Eurostat have published a news release with some summary tables of taxation trends in the EU. The data are taken from the 2013 Statistical Book on the same topic. The section on Ireland in the book opens with the following summary.
At 28.9 % in 2011, the total tax-to-GDP ratio in Ireland is the sixth lowest in the Union and the second lowest in the euro area. In recent years this ratio gradually decreased from a 2006 high of 32.1 %, but has increased again in 2011, apparently on foot of budgetary measures aimed at raising tax receipts.
The taxation structure is characterised by a strong reliance on taxes rather than social contributions. Direct and indirect taxation make up 43.4 % and 39.4 % of the total revenue in 2011 respectively, whereas the social contributions raise only 17.2 % of total tax revenue. The share of social contributions is the second lowest in the EU. The structure of taxation differs considerably from the typical structure of the EU-27, where each item contributes roughly a third of the total. As in the majority of Member States, the largest share of indirect taxes is constituted by VAT receipts, which provide 54.1 % of total indirect taxes (53.3 % for the EU-27). The structure of direct taxation is similar to that found in the EU-27. The shares of personal income taxes and corporate income taxes are in line with the EU-27 average and represent 9.2 % and 2.4 % of GDP. Social contributions represent a meagre 5 % of GDP (second lowest in the Union after Denmark), compared to an EU-27 average of 12.7 %. Employers’ and employees’ contributions are at 3.5 % and 1.3 % of GDP, respectively.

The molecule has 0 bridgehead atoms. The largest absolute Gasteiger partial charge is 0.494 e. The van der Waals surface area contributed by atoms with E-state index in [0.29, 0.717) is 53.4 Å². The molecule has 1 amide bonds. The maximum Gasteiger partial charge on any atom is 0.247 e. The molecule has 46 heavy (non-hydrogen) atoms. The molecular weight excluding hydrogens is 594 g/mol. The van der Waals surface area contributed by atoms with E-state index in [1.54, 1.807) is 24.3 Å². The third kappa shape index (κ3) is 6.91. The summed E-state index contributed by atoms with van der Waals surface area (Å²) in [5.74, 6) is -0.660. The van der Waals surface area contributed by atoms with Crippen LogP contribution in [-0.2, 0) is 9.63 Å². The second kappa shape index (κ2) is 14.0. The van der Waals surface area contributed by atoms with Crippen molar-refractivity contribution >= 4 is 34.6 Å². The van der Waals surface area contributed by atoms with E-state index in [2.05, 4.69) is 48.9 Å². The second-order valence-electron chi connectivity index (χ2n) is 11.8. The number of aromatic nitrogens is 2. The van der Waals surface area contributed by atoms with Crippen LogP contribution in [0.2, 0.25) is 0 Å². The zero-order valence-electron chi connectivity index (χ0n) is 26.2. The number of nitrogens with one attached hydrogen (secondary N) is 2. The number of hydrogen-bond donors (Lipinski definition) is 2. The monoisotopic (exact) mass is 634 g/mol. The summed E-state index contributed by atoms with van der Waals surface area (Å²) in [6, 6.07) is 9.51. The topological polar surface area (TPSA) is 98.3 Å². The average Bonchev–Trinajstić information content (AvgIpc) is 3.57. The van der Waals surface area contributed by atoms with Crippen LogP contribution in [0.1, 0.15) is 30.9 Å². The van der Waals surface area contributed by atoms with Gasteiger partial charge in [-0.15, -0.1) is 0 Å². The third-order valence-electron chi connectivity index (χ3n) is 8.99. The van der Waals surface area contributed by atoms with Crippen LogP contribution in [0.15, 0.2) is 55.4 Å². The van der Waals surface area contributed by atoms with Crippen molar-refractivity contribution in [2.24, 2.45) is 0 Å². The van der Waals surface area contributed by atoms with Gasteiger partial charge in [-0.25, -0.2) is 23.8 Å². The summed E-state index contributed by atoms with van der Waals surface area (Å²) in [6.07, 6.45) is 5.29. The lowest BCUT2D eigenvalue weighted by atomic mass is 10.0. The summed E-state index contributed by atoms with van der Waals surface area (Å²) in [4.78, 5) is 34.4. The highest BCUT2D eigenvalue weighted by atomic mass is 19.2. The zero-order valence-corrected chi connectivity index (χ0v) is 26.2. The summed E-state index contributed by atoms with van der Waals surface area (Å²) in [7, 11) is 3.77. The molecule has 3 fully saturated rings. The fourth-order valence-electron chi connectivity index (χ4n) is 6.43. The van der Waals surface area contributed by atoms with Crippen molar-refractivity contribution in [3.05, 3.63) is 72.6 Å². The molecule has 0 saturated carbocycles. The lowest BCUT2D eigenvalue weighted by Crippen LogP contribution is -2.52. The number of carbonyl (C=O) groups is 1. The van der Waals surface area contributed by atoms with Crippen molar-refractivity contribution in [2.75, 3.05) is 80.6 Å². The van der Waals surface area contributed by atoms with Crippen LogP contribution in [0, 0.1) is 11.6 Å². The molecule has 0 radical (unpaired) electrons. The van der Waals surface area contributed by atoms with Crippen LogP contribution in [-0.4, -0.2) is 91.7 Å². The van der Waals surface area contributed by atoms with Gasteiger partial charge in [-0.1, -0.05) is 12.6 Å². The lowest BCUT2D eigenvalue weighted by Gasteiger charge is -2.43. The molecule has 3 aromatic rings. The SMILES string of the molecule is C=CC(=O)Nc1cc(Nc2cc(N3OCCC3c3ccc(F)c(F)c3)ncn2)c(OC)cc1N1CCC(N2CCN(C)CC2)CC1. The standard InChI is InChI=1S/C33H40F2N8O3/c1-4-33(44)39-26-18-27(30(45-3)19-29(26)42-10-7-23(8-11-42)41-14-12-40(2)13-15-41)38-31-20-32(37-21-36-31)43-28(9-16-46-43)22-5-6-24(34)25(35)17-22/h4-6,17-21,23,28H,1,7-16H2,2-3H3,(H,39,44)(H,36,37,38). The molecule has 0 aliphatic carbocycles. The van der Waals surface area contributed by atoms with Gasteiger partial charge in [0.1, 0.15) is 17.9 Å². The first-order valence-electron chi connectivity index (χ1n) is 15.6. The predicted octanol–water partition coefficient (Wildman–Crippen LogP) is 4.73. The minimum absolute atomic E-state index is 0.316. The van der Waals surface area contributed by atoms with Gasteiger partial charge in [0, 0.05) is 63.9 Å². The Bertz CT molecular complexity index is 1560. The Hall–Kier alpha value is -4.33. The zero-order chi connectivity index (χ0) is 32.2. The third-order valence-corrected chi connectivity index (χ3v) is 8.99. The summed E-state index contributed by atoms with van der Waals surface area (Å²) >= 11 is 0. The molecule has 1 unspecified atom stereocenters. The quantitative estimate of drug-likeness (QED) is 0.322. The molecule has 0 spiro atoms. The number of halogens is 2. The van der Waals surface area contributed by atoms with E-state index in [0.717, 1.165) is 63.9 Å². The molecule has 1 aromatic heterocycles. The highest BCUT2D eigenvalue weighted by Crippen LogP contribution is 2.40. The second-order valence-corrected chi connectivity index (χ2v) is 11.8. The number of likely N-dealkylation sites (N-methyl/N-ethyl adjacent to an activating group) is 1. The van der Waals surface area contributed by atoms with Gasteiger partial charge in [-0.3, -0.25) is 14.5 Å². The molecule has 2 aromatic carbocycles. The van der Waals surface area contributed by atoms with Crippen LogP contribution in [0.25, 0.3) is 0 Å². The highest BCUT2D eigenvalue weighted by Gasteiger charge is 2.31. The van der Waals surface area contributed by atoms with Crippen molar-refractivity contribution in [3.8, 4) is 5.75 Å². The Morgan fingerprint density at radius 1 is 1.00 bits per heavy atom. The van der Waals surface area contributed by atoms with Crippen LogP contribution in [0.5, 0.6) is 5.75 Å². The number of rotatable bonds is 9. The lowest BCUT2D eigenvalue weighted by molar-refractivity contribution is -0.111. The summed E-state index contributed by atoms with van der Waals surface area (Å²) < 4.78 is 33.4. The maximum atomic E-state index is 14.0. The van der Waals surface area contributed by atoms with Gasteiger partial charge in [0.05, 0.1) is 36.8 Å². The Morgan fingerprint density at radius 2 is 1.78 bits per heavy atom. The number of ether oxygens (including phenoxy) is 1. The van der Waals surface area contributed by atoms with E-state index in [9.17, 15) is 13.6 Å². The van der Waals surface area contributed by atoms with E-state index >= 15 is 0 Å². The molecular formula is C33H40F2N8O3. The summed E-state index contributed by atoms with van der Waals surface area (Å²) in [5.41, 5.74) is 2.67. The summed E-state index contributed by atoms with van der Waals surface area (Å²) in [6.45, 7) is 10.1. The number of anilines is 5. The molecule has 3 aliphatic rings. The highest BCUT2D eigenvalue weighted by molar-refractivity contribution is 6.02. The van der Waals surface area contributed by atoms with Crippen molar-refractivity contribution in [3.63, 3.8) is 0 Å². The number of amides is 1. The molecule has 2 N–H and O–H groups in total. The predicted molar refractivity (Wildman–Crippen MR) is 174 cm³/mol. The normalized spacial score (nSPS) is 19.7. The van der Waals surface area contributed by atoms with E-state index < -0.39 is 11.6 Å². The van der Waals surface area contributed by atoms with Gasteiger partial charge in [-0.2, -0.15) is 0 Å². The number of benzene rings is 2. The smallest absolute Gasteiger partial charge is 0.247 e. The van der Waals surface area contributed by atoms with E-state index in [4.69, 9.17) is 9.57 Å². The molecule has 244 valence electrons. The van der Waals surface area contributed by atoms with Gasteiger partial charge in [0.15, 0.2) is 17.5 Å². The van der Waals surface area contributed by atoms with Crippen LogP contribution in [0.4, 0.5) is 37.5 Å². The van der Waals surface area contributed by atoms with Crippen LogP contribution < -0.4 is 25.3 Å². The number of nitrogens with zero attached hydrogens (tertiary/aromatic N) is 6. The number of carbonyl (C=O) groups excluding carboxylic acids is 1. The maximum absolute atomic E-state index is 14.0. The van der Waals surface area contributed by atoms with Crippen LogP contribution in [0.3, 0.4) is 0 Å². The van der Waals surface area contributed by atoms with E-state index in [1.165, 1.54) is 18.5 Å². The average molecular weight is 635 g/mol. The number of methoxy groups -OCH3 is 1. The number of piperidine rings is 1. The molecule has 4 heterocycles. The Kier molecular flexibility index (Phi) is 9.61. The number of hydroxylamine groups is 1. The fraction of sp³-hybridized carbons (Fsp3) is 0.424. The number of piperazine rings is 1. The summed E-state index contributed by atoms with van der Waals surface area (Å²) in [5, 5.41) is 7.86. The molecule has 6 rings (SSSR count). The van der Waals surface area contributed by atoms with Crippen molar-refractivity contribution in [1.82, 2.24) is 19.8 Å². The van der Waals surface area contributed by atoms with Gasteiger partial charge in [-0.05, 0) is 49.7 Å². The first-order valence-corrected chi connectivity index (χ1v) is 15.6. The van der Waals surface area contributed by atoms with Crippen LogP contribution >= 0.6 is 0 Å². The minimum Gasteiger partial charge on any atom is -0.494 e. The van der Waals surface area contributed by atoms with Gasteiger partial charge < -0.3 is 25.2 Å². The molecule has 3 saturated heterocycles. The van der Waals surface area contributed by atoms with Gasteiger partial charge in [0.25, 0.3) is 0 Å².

Ireland is one of the most fiscally centralised countries in Europe; local government has only low revenues (3.5 % of tax revenues). The social security fund receives just 16.4 % of tax revenues (EU-27 37.3%), while the vast majority (79.2 %) of tax revenue accrues to central government. This ratio is exceeded only by Malta and the UK.